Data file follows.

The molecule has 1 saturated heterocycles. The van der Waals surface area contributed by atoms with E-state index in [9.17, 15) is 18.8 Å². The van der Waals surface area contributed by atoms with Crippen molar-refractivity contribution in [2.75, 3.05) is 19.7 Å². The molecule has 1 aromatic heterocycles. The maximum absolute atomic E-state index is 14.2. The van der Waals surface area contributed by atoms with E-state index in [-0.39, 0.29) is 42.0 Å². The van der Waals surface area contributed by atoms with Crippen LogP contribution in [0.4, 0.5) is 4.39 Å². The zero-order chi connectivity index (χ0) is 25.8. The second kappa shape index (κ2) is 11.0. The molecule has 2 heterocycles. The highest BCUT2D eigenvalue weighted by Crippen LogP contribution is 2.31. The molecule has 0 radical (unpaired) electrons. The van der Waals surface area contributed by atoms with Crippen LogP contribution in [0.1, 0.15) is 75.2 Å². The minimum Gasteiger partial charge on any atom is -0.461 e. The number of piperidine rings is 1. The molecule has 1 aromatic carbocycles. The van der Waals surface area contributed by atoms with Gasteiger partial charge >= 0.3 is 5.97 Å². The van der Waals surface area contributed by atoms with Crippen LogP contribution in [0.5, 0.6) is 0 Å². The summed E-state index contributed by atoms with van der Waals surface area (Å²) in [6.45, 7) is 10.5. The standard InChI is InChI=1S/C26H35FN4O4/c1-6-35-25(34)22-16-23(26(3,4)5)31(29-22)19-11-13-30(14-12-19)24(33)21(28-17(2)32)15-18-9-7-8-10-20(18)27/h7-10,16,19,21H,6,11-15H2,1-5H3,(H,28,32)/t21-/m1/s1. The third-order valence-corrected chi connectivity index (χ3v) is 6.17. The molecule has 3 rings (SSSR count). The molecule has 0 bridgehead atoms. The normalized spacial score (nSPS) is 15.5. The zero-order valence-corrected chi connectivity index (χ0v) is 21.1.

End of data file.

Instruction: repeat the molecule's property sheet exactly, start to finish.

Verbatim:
The molecule has 1 saturated heterocycles. The van der Waals surface area contributed by atoms with E-state index in [9.17, 15) is 18.8 Å². The van der Waals surface area contributed by atoms with Crippen molar-refractivity contribution in [2.75, 3.05) is 19.7 Å². The molecule has 1 aromatic heterocycles. The maximum absolute atomic E-state index is 14.2. The van der Waals surface area contributed by atoms with E-state index in [-0.39, 0.29) is 42.0 Å². The van der Waals surface area contributed by atoms with Crippen LogP contribution in [0.4, 0.5) is 4.39 Å². The zero-order chi connectivity index (χ0) is 25.8. The second kappa shape index (κ2) is 11.0. The molecule has 2 heterocycles. The highest BCUT2D eigenvalue weighted by Crippen LogP contribution is 2.31. The molecule has 0 radical (unpaired) electrons. The van der Waals surface area contributed by atoms with Crippen LogP contribution in [0.1, 0.15) is 75.2 Å². The minimum Gasteiger partial charge on any atom is -0.461 e. The number of piperidine rings is 1. The molecule has 1 aromatic carbocycles. The van der Waals surface area contributed by atoms with Gasteiger partial charge >= 0.3 is 5.97 Å². The van der Waals surface area contributed by atoms with Crippen LogP contribution in [0.5, 0.6) is 0 Å². The summed E-state index contributed by atoms with van der Waals surface area (Å²) in [6.45, 7) is 10.5. The standard InChI is InChI=1S/C26H35FN4O4/c1-6-35-25(34)22-16-23(26(3,4)5)31(29-22)19-11-13-30(14-12-19)24(33)21(28-17(2)32)15-18-9-7-8-10-20(18)27/h7-10,16,19,21H,6,11-15H2,1-5H3,(H,28,32)/t21-/m1/s1. The third-order valence-corrected chi connectivity index (χ3v) is 6.17. The molecule has 3 rings (SSSR count). The molecule has 0 bridgehead atoms. The normalized spacial score (nSPS) is 15.5. The zero-order valence-corrected chi connectivity index (χ0v) is 21.1.